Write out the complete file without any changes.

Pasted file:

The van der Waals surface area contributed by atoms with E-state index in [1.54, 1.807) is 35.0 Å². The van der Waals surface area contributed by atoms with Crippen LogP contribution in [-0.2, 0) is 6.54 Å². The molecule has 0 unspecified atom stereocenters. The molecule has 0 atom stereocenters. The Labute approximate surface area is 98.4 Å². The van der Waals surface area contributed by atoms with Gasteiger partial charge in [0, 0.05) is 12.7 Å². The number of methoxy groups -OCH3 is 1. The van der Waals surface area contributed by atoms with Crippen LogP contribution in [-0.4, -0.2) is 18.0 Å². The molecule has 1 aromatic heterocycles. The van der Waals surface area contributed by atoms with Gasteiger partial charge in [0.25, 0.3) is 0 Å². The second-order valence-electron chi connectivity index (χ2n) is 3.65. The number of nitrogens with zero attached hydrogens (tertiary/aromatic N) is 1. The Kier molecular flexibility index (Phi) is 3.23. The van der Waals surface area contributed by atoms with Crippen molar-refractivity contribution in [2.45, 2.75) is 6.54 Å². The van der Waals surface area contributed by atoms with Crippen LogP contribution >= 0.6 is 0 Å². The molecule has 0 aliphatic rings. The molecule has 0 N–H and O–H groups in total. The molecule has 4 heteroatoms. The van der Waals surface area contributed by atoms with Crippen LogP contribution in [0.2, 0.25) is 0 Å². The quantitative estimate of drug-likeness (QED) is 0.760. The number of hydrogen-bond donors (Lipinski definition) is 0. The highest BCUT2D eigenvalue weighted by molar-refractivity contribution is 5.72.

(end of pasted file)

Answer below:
The van der Waals surface area contributed by atoms with E-state index in [1.54, 1.807) is 35.0 Å². The van der Waals surface area contributed by atoms with Crippen LogP contribution in [-0.2, 0) is 6.54 Å². The molecule has 0 unspecified atom stereocenters. The molecule has 0 atom stereocenters. The Labute approximate surface area is 98.4 Å². The van der Waals surface area contributed by atoms with Gasteiger partial charge in [0, 0.05) is 12.7 Å². The number of methoxy groups -OCH3 is 1. The van der Waals surface area contributed by atoms with Crippen LogP contribution in [-0.4, -0.2) is 18.0 Å². The molecule has 1 aromatic heterocycles. The van der Waals surface area contributed by atoms with Gasteiger partial charge in [0.25, 0.3) is 0 Å². The second-order valence-electron chi connectivity index (χ2n) is 3.65. The number of nitrogens with zero attached hydrogens (tertiary/aromatic N) is 1. The Kier molecular flexibility index (Phi) is 3.23. The van der Waals surface area contributed by atoms with Crippen molar-refractivity contribution in [2.45, 2.75) is 6.54 Å². The van der Waals surface area contributed by atoms with Crippen LogP contribution >= 0.6 is 0 Å². The molecule has 0 aliphatic rings. The molecule has 0 N–H and O–H groups in total. The molecule has 4 heteroatoms. The van der Waals surface area contributed by atoms with Crippen LogP contribution in [0.2, 0.25) is 0 Å². The quantitative estimate of drug-likeness (QED) is 0.760. The number of hydrogen-bond donors (Lipinski definition) is 0. The highest BCUT2D eigenvalue weighted by molar-refractivity contribution is 5.72.